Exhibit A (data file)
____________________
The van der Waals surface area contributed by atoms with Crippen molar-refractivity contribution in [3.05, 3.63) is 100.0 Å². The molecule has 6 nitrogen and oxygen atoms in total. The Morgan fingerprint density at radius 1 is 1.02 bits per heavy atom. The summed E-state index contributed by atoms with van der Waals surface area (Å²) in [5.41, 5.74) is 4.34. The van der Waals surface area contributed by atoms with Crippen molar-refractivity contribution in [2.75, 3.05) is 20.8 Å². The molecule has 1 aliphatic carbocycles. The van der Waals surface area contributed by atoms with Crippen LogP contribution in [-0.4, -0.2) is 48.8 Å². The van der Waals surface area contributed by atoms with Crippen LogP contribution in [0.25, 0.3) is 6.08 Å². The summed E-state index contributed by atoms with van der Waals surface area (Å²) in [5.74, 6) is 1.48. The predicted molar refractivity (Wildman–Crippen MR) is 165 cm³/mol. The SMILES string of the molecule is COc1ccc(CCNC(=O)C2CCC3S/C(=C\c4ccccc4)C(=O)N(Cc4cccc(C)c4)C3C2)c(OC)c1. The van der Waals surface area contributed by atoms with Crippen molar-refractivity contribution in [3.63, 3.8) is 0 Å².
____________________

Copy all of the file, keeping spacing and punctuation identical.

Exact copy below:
The van der Waals surface area contributed by atoms with Crippen molar-refractivity contribution in [3.05, 3.63) is 100.0 Å². The molecule has 6 nitrogen and oxygen atoms in total. The Morgan fingerprint density at radius 1 is 1.02 bits per heavy atom. The summed E-state index contributed by atoms with van der Waals surface area (Å²) in [5.41, 5.74) is 4.34. The van der Waals surface area contributed by atoms with Crippen molar-refractivity contribution in [2.75, 3.05) is 20.8 Å². The molecule has 1 aliphatic carbocycles. The van der Waals surface area contributed by atoms with Crippen LogP contribution in [-0.4, -0.2) is 48.8 Å². The van der Waals surface area contributed by atoms with Crippen LogP contribution in [0.25, 0.3) is 6.08 Å². The summed E-state index contributed by atoms with van der Waals surface area (Å²) in [5.74, 6) is 1.48. The predicted molar refractivity (Wildman–Crippen MR) is 165 cm³/mol. The SMILES string of the molecule is COc1ccc(CCNC(=O)C2CCC3S/C(=C\c4ccccc4)C(=O)N(Cc4cccc(C)c4)C3C2)c(OC)c1. The van der Waals surface area contributed by atoms with Crippen molar-refractivity contribution in [3.63, 3.8) is 0 Å².